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limitation of the kinds of materials used in or used to develop nanotechnology-enabled products, or the regulation of the products themselves, could halt or delay the commercialization of nanotechnology-enabled products or substantially increase the cost, which will impair our ability to achieve revenue from the license of nanotechnology applications.

We may not be able to effectively secure first-tier research and development projects when competing against other ventures.

Our business plan requires that we identify and successfully acquire promising technologies. However, we compete with a substantial number of other companies that fund early-stage, scientific research at universities to secure rights to promising technologies. In addition, many venture capital firms and other institutional investors invest in companies seeking to commercialize various types of emerging technologies. Many of these companies have greater financial, scientific and commercial resources than us. Therefore, we may not be able to secure the opportunity to finance first-tier research and commercialization projects. Furthermore, should any commercial undertaking by us prove to be successful, there can be no assurance competitors with greater financial resources will not offer competitive products and/or technologies.

We rely on outside sources for various components and processes for our products.

We rely on third parties for various components and processes for our products. While we try to have at least two sources for each component and process, we may not be able to achieve multiple sourcing because there may be no acceptable second source, other companies may choose not to work with us, or the component or process sought may be so new that a second source does not exist, or does not exist on acceptable terms. In addition, due to the continued tightening of global credit markets, there may be a disruption or delay in the performance of our third-party contractors, suppliers or collaborators. If such third parties are unable to satisfy their commitments to us, our business would be adversely affected. Therefore, it is possible that our business plans will have to be slowed down or stopped completely at times due to our inability to obtain required raw materials, components and outsourced processes at an acceptable cost, if at all, or to get a timely response from vendors.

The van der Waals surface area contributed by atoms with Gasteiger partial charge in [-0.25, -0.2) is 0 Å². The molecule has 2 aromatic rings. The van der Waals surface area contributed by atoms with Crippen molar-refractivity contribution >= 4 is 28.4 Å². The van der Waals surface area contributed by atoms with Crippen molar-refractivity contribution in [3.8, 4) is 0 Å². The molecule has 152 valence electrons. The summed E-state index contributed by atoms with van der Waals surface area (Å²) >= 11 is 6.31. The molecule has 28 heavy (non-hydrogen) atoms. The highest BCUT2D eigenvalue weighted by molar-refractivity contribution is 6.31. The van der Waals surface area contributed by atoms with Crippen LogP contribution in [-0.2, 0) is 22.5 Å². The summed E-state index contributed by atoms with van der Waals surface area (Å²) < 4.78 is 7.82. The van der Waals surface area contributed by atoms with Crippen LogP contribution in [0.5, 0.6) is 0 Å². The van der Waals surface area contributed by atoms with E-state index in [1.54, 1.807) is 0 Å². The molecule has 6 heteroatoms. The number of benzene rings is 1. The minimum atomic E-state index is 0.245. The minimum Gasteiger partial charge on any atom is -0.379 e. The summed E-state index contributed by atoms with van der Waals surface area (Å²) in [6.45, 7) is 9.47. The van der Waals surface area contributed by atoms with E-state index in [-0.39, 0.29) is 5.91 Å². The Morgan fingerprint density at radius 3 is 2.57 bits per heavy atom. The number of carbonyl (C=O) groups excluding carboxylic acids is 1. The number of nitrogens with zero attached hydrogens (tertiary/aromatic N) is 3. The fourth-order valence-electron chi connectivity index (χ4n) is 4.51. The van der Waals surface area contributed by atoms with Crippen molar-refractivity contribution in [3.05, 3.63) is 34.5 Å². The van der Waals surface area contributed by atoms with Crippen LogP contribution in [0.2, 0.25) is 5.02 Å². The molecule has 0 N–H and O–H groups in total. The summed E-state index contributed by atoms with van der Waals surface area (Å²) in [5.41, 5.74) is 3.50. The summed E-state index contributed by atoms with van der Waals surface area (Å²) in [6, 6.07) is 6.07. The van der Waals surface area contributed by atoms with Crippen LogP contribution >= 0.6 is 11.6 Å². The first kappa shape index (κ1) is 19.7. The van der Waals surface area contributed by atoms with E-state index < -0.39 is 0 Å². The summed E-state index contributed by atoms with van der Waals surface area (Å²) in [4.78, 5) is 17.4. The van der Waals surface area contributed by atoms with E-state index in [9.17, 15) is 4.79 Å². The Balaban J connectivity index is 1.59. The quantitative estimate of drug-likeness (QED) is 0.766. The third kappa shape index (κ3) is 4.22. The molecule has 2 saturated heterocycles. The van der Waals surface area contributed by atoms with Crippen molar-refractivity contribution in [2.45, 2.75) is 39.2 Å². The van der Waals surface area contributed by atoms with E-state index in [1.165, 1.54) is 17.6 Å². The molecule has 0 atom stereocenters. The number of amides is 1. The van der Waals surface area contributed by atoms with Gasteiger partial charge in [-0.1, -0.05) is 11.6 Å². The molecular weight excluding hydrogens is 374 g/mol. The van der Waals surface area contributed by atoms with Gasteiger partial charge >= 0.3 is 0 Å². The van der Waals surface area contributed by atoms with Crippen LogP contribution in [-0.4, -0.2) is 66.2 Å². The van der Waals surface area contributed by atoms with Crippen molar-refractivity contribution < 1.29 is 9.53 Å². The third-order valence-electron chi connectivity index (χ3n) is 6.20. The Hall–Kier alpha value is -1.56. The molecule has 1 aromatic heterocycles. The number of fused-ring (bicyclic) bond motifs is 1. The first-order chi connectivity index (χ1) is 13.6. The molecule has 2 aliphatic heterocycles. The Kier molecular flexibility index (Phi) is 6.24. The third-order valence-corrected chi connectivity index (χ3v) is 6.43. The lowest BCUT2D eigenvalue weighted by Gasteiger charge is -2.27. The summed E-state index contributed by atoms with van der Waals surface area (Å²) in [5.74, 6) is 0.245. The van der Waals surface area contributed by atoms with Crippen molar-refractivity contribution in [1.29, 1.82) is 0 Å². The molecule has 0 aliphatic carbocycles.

We must overcome the many obstacles associated with integrating and operating varying business ventures to succeed.

Our model to integrate and oversee the strategic direction of various subsidiaries and research and development projects presents many risks, including:

 

   

the difficulty of integrating operations and personnel; and

 

   

the diversion of our management’s attention as a result of evaluating, negotiating and integrating acquisitions or new business ventures.

If we are unable to timely and efficiently design and integrate administrative and operational support for our subsidiaries, we may be unable to manage projects effectively, which could adversely affect our ability to meet our business objectives and the value of an investment in the Company could decline.